“It’s A Farce”

To be sure, Trojanow realizes his case is not extraordinary. He is not an unskilled worker with no means in his home country, and he is not seeking protection from certain retribution for having collaborated with US military invaders. Yet there are reasons why his apparent travel ban should raise more concern in the U.S. Does raising questions about NSA surveillance activity suffice to get a name flagged? Or perhaps it takes publishing a critique of securitarianism? Writing a letter to your elected officials?

In his recent film Dirty Wars, Jeremy Scahill interviews an anonymous source in the State Department regarding the rapid growth of JSOC, a secretive special-ops squadron that has conducted raids, strikes, and targeted assassinations in over 75 countries. In a telling statement, the source says that with JSOC,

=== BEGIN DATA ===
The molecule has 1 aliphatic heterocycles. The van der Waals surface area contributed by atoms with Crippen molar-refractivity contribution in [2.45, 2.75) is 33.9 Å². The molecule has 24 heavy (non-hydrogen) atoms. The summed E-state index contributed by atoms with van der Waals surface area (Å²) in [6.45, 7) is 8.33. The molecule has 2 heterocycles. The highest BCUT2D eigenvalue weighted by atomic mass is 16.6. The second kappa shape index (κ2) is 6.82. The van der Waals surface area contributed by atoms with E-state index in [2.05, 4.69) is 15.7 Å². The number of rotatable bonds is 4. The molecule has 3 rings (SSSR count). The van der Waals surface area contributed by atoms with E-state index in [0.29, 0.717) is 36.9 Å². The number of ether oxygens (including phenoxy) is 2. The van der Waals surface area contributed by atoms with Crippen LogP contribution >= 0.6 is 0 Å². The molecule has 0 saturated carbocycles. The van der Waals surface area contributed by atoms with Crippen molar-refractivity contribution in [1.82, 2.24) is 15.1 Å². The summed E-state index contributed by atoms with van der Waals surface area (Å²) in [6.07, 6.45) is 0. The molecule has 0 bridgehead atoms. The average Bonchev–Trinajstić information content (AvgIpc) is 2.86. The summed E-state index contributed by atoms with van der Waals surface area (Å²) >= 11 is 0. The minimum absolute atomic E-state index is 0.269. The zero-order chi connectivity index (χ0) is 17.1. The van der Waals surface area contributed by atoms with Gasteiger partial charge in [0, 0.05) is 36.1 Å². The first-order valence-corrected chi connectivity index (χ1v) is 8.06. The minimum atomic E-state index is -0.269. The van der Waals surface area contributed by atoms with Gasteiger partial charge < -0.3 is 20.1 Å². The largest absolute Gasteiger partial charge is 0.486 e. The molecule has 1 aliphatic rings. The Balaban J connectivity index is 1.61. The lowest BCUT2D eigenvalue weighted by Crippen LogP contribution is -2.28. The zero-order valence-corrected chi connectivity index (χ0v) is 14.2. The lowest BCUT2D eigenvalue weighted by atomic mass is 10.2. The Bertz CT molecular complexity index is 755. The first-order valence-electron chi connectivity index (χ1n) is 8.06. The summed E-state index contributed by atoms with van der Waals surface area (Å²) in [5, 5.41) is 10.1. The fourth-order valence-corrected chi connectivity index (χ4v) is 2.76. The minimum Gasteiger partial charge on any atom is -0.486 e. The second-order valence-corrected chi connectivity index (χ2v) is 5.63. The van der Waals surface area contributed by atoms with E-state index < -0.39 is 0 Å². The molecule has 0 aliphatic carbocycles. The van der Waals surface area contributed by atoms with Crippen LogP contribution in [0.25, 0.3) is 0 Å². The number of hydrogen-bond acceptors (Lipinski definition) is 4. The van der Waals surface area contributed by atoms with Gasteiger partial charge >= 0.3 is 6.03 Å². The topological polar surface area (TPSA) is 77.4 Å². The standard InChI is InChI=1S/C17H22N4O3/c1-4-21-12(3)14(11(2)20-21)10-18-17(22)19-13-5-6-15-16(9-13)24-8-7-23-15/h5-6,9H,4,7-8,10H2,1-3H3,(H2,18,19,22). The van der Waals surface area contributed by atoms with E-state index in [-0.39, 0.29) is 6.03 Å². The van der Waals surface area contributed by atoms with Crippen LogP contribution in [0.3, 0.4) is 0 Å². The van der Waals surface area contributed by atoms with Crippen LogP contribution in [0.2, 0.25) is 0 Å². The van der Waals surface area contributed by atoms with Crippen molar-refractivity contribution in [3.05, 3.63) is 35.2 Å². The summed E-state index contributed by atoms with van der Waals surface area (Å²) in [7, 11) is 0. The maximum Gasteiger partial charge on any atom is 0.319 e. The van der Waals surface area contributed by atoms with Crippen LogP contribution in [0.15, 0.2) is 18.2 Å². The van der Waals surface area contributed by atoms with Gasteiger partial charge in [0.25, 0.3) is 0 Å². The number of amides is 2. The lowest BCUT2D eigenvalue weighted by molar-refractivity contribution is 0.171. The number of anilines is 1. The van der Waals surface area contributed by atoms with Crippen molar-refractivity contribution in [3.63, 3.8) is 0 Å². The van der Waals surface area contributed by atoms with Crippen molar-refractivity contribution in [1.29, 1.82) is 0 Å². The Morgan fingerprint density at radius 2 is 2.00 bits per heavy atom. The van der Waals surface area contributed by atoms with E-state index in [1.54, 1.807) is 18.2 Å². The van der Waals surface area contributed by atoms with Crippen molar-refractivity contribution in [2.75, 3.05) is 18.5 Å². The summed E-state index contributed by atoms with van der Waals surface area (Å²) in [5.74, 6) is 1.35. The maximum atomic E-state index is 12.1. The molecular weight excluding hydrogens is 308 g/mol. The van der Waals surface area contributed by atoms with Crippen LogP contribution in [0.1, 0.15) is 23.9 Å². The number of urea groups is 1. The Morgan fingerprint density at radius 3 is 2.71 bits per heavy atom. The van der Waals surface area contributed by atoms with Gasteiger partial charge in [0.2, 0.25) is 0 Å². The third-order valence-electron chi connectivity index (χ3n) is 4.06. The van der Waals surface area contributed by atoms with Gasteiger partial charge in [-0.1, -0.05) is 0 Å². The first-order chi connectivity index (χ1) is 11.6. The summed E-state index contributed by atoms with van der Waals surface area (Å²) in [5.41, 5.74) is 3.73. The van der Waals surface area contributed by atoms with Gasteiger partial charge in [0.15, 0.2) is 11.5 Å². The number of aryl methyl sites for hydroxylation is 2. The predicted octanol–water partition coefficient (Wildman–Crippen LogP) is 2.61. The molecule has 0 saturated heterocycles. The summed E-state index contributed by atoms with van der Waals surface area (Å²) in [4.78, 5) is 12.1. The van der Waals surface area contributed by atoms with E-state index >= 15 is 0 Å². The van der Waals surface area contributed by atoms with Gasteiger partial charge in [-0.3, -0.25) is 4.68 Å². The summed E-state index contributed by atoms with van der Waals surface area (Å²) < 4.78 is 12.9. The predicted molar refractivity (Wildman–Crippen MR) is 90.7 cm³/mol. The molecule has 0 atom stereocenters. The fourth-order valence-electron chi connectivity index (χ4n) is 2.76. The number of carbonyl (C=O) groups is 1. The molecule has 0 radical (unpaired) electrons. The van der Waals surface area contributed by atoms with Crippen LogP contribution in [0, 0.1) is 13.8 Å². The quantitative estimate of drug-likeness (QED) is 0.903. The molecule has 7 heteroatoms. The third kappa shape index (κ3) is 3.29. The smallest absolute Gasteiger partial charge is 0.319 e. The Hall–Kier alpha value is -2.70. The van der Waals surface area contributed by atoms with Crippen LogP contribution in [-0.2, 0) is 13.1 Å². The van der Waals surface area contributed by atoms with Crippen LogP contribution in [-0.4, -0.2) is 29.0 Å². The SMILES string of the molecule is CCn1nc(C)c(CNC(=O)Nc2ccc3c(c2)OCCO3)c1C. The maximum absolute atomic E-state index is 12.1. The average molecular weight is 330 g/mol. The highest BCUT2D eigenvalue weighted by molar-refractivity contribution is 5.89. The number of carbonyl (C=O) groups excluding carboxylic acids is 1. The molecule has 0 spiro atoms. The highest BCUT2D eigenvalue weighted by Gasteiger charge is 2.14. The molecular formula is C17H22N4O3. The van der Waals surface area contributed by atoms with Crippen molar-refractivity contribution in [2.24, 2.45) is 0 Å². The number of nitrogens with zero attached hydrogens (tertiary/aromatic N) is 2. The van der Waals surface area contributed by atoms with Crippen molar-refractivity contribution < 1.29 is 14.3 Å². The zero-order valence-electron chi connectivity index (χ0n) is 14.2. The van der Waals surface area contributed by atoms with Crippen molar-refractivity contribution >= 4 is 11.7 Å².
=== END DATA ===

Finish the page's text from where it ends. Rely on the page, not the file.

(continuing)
“We’ve created one hell of a hammer. And for the rest of our lives, we’ll be looking for nails.”

The similarly precipitate expansion of NSA resources and powers has created another hungry monster. These kinds of cases suggest that it will only become increasingly difficult for the security apparatus to distinguish between enemy combatants, critics of foreign policy, journalists and civil-rights activists. In her immediate response, Juli Zeh inveighs against Trojanow’s encounter with securitarianism:

“Its a farce. Pure paranoia. People who push for civil-rights are being treated as enemies of the state.”